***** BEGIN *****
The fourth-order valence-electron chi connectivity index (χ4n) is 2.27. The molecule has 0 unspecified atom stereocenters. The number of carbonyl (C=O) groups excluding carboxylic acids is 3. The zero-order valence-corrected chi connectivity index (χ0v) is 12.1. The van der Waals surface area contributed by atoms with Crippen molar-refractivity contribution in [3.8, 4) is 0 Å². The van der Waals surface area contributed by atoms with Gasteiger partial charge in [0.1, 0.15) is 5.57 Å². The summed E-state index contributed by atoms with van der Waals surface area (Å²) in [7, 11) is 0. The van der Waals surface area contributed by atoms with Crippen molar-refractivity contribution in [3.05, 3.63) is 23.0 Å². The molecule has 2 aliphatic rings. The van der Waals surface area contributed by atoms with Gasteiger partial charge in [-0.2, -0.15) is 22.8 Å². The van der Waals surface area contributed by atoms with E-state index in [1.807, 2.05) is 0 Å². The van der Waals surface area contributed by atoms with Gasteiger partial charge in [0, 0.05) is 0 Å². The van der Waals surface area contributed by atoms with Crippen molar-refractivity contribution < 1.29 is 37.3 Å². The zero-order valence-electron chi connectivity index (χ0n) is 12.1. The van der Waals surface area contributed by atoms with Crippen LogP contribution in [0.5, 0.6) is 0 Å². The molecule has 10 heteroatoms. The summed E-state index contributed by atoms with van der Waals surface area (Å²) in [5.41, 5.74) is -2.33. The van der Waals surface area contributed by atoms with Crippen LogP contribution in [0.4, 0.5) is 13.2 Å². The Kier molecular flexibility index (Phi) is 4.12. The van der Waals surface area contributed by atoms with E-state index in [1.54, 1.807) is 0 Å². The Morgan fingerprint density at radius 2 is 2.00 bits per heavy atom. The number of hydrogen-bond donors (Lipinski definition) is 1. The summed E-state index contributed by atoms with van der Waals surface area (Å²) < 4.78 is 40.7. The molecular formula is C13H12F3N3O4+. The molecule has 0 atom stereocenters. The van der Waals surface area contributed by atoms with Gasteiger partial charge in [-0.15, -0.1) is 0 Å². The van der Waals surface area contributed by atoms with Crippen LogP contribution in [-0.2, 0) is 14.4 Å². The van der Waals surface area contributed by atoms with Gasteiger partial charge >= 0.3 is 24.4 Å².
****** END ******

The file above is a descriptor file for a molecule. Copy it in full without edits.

The fourth-order valence-electron chi connectivity index (χ4n) is 2.27. The molecule has 0 unspecified atom stereocenters. The number of carbonyl (C=O) groups excluding carboxylic acids is 3. The zero-order valence-corrected chi connectivity index (χ0v) is 12.1. The van der Waals surface area contributed by atoms with Crippen molar-refractivity contribution in [3.8, 4) is 0 Å². The van der Waals surface area contributed by atoms with Gasteiger partial charge in [0.1, 0.15) is 5.57 Å². The summed E-state index contributed by atoms with van der Waals surface area (Å²) in [7, 11) is 0. The van der Waals surface area contributed by atoms with Crippen molar-refractivity contribution in [3.05, 3.63) is 23.0 Å². The molecule has 2 aliphatic rings. The van der Waals surface area contributed by atoms with Gasteiger partial charge in [-0.2, -0.15) is 22.8 Å². The van der Waals surface area contributed by atoms with E-state index in [1.807, 2.05) is 0 Å². The van der Waals surface area contributed by atoms with Gasteiger partial charge in [0, 0.05) is 0 Å². The van der Waals surface area contributed by atoms with Crippen molar-refractivity contribution < 1.29 is 37.3 Å². The zero-order valence-electron chi connectivity index (χ0n) is 12.1. The van der Waals surface area contributed by atoms with Crippen LogP contribution in [0.5, 0.6) is 0 Å². The molecule has 10 heteroatoms. The summed E-state index contributed by atoms with van der Waals surface area (Å²) in [5.41, 5.74) is -2.33. The van der Waals surface area contributed by atoms with Crippen LogP contribution in [0.4, 0.5) is 13.2 Å². The Kier molecular flexibility index (Phi) is 4.12. The van der Waals surface area contributed by atoms with E-state index in [1.54, 1.807) is 0 Å². The Morgan fingerprint density at radius 2 is 2.00 bits per heavy atom. The number of hydrogen-bond donors (Lipinski definition) is 1. The summed E-state index contributed by atoms with van der Waals surface area (Å²) < 4.78 is 40.7. The molecular formula is C13H12F3N3O4+. The molecule has 0 atom stereocenters. The van der Waals surface area contributed by atoms with Gasteiger partial charge in [-0.15, -0.1) is 0 Å². The van der Waals surface area contributed by atoms with Crippen LogP contribution in [-0.2, 0) is 14.4 Å². The van der Waals surface area contributed by atoms with Gasteiger partial charge >= 0.3 is 24.4 Å².